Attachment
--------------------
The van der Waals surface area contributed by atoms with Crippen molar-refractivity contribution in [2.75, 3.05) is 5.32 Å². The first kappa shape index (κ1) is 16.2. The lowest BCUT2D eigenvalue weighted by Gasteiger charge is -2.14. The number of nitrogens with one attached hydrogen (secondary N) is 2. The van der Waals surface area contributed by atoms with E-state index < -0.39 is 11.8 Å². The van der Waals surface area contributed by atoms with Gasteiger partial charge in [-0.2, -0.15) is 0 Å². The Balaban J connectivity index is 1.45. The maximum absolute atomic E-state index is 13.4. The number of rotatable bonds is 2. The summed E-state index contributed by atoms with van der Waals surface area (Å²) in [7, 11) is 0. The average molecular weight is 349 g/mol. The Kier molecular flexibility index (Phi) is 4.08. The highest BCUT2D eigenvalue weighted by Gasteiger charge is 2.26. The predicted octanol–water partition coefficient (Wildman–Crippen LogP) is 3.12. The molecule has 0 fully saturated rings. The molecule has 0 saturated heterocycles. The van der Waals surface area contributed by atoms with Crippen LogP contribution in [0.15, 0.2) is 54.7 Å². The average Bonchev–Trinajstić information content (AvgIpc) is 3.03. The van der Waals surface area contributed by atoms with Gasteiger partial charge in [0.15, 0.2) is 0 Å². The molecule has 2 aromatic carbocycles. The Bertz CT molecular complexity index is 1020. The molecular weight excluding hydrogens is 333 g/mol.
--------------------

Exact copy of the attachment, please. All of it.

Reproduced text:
The van der Waals surface area contributed by atoms with Crippen molar-refractivity contribution in [2.75, 3.05) is 5.32 Å². The first kappa shape index (κ1) is 16.2. The lowest BCUT2D eigenvalue weighted by Gasteiger charge is -2.14. The number of nitrogens with one attached hydrogen (secondary N) is 2. The van der Waals surface area contributed by atoms with E-state index < -0.39 is 11.8 Å². The van der Waals surface area contributed by atoms with Gasteiger partial charge in [-0.2, -0.15) is 0 Å². The Balaban J connectivity index is 1.45. The maximum absolute atomic E-state index is 13.4. The number of rotatable bonds is 2. The summed E-state index contributed by atoms with van der Waals surface area (Å²) in [7, 11) is 0. The average molecular weight is 349 g/mol. The Kier molecular flexibility index (Phi) is 4.08. The highest BCUT2D eigenvalue weighted by Gasteiger charge is 2.26. The predicted octanol–water partition coefficient (Wildman–Crippen LogP) is 3.12. The molecule has 0 fully saturated rings. The molecule has 0 saturated heterocycles. The van der Waals surface area contributed by atoms with Crippen LogP contribution in [0.15, 0.2) is 54.7 Å². The average Bonchev–Trinajstić information content (AvgIpc) is 3.03. The van der Waals surface area contributed by atoms with Gasteiger partial charge in [0.15, 0.2) is 0 Å². The molecule has 2 aromatic carbocycles. The Bertz CT molecular complexity index is 1020. The molecular weight excluding hydrogens is 333 g/mol.